Thanks to our awesome Slaying Solomon web content crew, updates from the last session have been posted here . Wow, I'm doubly pleased with how the session went. Like I said before, I was feeling a little rusty. It had been a while since I had been in the Buffy GM mindset. But despite not getting an extra three hours of prep time that I wanted, the session really did play well. I was thinking that somebody had to do an episode about a psche experiment gone wrong, and the plot where a supernatural character wakes up in a mundane universe is a classic sci-fi cliche (done at least in the real Buffy and Deep Space Nine).

Friday, May 19, 2006

Learning from Children Learning Language

Something very interesting is going at MIT's Media Lab. Associate Professor Deb Roy, head the Media Lab's Cognitive Machines group, has decked out his house to monitor his own child's acquisition of language. The surveillance equipment will watch for every stimulus that the child receives and try to piece together how people move from simple utterances (like my own boy's "ba-ba" and "ah-duh") to more complex grammatical constructions. I'm very curious as to what they will learn from this experiment. Since my own child is approaching 9 months, I'll be conducting a smaller-scale version of this experiment of my own... albeit without the expensive video equipment and computer processing. Here's hoping that this research is a step towards computers that actually understand language.

Thursday, May 18, 2006

Move Along

Nothing to see.
Actually, I mean it. I've been focusing on life stuff and getting more Risus Monkey updates. Speaking of which, I am now honored to be hosting Dan Suptic's second work: Arcadomai. Best... Risus... fantasy... supplement...evar.

Monday, May 15, 2006

SNL Visits Alternate Universe

I missed it on Saturday night, but SNL offered a glimpse at that parallel universe that was created in the wake of 2000 election debacle. Check it out here (courtesy of Crooks and Liars), it's a hoot.

(Be patient with the link, it's getting a lot of traffic)

Singularity Summit

Responsible Nanotechnology is one of many sites that have posted on this weekend's Singularity Summit . I sure wish that I could have gone. To some, the idea of the Singularity seems like crazy science-fiction, a "Rapture for nerds" if you will. But it is undeniable that the rate of technological advancement is accelerating. Simply extrapolating on these trends, as Kurzweil does, leads you to some pretty wild predictions. While I don't think a Singularity event is inevitable, I do buy into many of these predictions. As an AI developer, I am the most skeptical about our ability to produce sentient AI any time soon. This is not because we won't have the computing power (we certainly will), rather I think this is a software problem that will require some sort of breakthrough. Super-fast computers or networks aren't just going to "awaken". Somebody's going to have to design intelligence. Of course, Jeff Hawkin's On Intelligence may be planting the seeds of this breakthrough.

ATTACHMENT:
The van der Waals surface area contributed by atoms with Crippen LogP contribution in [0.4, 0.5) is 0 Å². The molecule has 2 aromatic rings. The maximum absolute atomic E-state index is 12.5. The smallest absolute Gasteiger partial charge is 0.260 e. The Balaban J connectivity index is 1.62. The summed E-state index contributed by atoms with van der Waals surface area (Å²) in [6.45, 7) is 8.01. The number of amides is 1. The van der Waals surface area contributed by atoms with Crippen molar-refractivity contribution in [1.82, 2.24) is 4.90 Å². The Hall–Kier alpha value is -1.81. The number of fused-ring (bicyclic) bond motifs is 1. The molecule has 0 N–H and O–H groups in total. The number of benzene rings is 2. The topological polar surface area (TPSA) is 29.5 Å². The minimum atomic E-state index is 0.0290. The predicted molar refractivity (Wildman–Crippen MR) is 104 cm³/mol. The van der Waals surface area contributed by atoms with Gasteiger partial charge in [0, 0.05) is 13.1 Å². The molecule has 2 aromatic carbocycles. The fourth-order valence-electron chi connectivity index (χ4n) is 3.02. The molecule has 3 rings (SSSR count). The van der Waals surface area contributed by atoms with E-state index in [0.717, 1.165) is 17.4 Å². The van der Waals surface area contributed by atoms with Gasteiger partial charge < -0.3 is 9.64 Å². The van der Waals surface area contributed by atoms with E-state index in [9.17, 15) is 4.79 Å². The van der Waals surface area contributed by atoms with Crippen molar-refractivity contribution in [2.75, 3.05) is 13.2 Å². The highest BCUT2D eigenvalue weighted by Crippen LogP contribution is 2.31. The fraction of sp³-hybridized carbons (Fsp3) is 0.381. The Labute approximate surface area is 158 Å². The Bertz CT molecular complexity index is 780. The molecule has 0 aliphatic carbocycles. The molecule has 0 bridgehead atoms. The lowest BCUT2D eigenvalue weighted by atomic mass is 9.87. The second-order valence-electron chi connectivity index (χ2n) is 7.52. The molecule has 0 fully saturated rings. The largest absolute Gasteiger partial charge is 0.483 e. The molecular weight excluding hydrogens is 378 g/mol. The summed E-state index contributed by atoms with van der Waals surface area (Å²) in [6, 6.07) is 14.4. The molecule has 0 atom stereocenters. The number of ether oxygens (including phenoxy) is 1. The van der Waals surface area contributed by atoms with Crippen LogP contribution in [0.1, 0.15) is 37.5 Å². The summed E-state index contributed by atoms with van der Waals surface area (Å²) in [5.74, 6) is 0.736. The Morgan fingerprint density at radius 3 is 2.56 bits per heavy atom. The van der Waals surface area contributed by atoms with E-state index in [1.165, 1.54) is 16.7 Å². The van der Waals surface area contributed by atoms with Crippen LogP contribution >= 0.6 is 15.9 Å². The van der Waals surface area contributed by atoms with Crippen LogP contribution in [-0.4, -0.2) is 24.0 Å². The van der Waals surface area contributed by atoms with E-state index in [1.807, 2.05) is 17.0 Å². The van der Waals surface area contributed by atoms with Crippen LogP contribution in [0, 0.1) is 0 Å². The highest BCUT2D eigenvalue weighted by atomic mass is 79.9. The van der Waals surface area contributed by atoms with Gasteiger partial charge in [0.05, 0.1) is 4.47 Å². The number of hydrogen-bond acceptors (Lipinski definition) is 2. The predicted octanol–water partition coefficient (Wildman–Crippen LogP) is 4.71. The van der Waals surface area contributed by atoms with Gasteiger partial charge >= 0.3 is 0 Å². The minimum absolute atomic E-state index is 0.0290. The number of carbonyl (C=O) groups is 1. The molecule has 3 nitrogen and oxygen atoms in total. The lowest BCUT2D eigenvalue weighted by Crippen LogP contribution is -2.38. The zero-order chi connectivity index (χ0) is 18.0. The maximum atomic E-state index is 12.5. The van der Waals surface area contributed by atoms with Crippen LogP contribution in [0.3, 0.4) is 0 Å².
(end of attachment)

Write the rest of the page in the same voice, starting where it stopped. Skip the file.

Friday, May 12, 2006

Now That's a Cool Science Project

According to Wired News:
A 16-year-old high school student has invented a new way of producing electricity by harnessing the brawny power of bacteria.
How cool is that? As the article says, "inventing a new clean and green source of electricity sure tops the old papier-mâché volcano".

Thursday, May 11, 2006

Mutant Polar Bears

This is kind of interesting. I wonder if climate change is forcing polar bears into grizzly bear areas, thus increasing the chances of such hybrids.

Wednesday, May 10, 2006

Net Neutrality